The Customs Union is a strong positive for the Kazakhstan economy of budding entrepreneurs, and, significantly, it will also help to spur China’s implementation of its “Go West” policies especially along the border in the northwestern Xingjian Uygur autonomous region. For Chinese in this region especially, Kazakhstan’s entry into the Customs Union will mean that Chinese products manufactured or assembled with Kazakhstan inputs will allow for duty free entry into the 300 million strong Customs Union through the Horgos Port in Xinjiang. Effectively this means that Chinese entrepreneurs will have direct access thru its western neighbor in Kazakhstan to a new single market.
Horgos served as the traditional port of the Silk Road trade routes and its history dates back to the Sui Dynasty of AD 581-618 has been designated as a Free Trade Zone by the Chinese government. Goods made at the new international free trade zone and border crossing at Horgos, with sufficient local content, may enter the Customs Union with little or no duties which should be an alluring incentive for people to “Go West” when considering new investments in China.
In fact, recent legislation in Kazakhstan to increase “local content”, whereby more goods and services used in Kazakhstan must be of local origin, should hasten the development of the new international free trade zone the Horgos, and possibly spur the development of what some are calling a new “Shenzhen” of western China.
Kazakhstan and China’s deeper strategic economic relationship has already proven mutually beneficial to both countries economically and enhanced political stability in the region. The Export Import Bank of China has over 20 major infrastructure projects in the past decade in Kazakhstan with an estimated investment value of USD 7 billion. Meanwhile the market reforms and liberalization being pursued in Kazakhstan, from the so called “People’s IPO’s”- the privatization of assets held by it’s Sovereign Wealth Fund-the Customs Union with Russia and the Horgos SEZ, should propel the Central Asian economy to new heights of prosperity.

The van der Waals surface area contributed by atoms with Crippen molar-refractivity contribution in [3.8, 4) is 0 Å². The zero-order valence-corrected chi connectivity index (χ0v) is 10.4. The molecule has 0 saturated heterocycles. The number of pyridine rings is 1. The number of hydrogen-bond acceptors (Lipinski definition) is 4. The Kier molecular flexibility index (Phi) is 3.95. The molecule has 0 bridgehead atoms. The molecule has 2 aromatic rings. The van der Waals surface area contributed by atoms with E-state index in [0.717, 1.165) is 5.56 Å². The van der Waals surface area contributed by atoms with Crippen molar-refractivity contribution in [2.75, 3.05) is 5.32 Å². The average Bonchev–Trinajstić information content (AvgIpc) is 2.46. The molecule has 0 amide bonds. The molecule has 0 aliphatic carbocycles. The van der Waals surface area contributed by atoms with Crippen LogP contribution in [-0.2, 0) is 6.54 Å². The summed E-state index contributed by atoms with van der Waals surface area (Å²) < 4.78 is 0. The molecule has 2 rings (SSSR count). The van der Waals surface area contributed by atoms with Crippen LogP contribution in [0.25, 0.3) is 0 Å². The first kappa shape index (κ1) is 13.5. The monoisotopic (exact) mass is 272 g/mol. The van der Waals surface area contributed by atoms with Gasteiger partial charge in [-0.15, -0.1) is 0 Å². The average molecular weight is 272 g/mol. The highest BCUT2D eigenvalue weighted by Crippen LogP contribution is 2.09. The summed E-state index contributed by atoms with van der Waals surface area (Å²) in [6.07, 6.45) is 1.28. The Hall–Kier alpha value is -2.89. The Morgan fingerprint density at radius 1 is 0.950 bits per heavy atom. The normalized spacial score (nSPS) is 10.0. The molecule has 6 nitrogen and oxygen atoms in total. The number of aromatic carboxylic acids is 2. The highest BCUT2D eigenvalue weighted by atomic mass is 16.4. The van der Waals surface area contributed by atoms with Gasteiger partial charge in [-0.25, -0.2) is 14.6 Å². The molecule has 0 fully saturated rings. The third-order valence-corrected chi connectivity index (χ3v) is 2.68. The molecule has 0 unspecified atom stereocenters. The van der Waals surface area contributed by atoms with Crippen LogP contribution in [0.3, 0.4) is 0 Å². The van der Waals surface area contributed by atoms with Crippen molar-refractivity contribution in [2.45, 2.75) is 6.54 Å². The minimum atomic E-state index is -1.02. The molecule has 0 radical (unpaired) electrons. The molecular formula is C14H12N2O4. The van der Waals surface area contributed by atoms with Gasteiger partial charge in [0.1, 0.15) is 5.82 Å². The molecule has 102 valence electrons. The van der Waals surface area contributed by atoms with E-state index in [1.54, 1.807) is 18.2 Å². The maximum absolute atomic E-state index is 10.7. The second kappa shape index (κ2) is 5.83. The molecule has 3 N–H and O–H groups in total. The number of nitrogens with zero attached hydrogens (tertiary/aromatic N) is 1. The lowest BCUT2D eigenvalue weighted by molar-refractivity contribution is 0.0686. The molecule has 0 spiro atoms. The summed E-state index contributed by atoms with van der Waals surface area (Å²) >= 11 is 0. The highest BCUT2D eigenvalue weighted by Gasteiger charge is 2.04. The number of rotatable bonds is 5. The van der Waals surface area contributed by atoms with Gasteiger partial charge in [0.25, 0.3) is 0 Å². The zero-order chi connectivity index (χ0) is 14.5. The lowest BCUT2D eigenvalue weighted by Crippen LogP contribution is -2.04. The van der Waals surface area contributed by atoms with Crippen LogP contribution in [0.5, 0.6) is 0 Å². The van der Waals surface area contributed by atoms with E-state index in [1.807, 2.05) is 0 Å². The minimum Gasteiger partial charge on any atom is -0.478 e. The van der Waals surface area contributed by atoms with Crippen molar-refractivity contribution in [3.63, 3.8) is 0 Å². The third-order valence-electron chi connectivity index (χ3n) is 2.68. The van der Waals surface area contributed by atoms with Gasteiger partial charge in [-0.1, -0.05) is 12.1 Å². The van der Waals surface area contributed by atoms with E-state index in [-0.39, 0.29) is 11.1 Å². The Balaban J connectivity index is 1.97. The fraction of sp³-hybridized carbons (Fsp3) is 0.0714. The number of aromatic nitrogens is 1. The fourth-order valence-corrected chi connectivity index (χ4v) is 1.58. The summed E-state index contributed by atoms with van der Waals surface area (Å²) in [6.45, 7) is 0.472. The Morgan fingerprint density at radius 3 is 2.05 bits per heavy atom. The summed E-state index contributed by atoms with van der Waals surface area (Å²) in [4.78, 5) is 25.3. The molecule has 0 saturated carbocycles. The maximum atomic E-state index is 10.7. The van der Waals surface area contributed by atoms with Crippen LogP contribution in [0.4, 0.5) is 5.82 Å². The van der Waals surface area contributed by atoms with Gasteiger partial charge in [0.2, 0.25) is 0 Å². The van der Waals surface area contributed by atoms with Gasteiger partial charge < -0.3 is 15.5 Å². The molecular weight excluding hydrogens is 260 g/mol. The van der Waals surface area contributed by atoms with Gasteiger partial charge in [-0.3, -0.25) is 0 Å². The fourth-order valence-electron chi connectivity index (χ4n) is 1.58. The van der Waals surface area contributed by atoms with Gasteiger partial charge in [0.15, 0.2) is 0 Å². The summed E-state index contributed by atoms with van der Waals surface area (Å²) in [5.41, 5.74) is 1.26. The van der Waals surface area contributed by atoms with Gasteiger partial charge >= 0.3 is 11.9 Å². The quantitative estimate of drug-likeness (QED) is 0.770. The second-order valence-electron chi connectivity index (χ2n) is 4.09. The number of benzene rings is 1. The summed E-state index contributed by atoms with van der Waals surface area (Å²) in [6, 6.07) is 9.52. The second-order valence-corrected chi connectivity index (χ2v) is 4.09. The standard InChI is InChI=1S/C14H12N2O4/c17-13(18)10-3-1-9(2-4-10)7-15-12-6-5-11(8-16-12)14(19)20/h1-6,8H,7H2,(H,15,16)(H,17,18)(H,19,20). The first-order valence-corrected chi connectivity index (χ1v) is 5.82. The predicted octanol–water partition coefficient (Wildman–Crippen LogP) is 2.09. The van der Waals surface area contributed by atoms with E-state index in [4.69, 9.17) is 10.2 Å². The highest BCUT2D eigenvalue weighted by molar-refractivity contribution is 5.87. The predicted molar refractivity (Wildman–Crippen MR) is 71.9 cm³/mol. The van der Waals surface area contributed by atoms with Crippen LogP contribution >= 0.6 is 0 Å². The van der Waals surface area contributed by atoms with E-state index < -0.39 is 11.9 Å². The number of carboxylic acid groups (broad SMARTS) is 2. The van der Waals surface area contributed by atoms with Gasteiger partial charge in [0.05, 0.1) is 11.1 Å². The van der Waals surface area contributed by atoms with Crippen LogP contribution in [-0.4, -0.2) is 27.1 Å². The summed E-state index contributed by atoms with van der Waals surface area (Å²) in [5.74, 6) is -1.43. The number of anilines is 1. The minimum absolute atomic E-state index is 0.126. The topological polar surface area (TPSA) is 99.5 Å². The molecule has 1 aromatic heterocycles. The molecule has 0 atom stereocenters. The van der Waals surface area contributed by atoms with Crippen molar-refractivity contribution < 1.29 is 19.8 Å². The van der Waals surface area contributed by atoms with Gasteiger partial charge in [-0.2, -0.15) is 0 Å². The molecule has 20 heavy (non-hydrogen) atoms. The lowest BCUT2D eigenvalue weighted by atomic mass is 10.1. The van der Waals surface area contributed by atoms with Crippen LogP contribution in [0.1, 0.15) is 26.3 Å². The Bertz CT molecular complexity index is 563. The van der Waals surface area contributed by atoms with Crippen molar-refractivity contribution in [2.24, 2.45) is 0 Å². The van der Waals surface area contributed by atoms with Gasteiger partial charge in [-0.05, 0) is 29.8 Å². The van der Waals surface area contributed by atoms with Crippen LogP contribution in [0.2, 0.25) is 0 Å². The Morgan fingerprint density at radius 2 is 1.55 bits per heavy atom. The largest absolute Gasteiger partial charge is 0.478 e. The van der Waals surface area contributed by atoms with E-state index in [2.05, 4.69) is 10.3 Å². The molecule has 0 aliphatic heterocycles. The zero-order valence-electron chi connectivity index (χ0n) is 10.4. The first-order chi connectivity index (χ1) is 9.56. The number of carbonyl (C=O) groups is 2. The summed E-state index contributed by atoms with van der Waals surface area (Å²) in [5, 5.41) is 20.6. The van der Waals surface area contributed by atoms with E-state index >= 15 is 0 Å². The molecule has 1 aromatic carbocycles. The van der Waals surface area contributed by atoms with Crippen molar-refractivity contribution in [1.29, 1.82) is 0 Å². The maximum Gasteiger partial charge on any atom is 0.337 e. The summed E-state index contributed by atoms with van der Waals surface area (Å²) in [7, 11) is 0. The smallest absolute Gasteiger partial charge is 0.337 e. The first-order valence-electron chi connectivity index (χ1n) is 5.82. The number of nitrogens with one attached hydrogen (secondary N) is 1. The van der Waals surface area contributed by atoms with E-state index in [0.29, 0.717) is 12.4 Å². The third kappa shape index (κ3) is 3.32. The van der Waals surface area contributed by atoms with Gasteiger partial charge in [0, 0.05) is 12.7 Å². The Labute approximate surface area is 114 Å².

Kazakhstan is becoming a de-facto investment play on the strong growth of the Chinese and other Asian economies as these economies need the abundant natural resources of this country. Government initiatives to increase local content of the domestic economy and its Customs Union agreement with Russia assure it of access to one of the other dynamic BRIC economies while encouraging direct investment from Chinese entrepreneurs, especially in Xingjian, looking at this single 300 million person market.
Kazakhstan “peoples IPO’s” in the coming months on both the local and Hong Kong stock exchanges which will make for a number of opportunities to invest in this budding Central Asian tiger economy.. The newly emerging tiger economy in Central Asia will undoubtedly provide promising investment opportunities for Chinese and other global investors.
*Antonio Mario Angotti, based in Beijing and Almaty, is Managing Director for China and Central Asia for Praetorian-Trust, a Swiss Wealth and Asset management company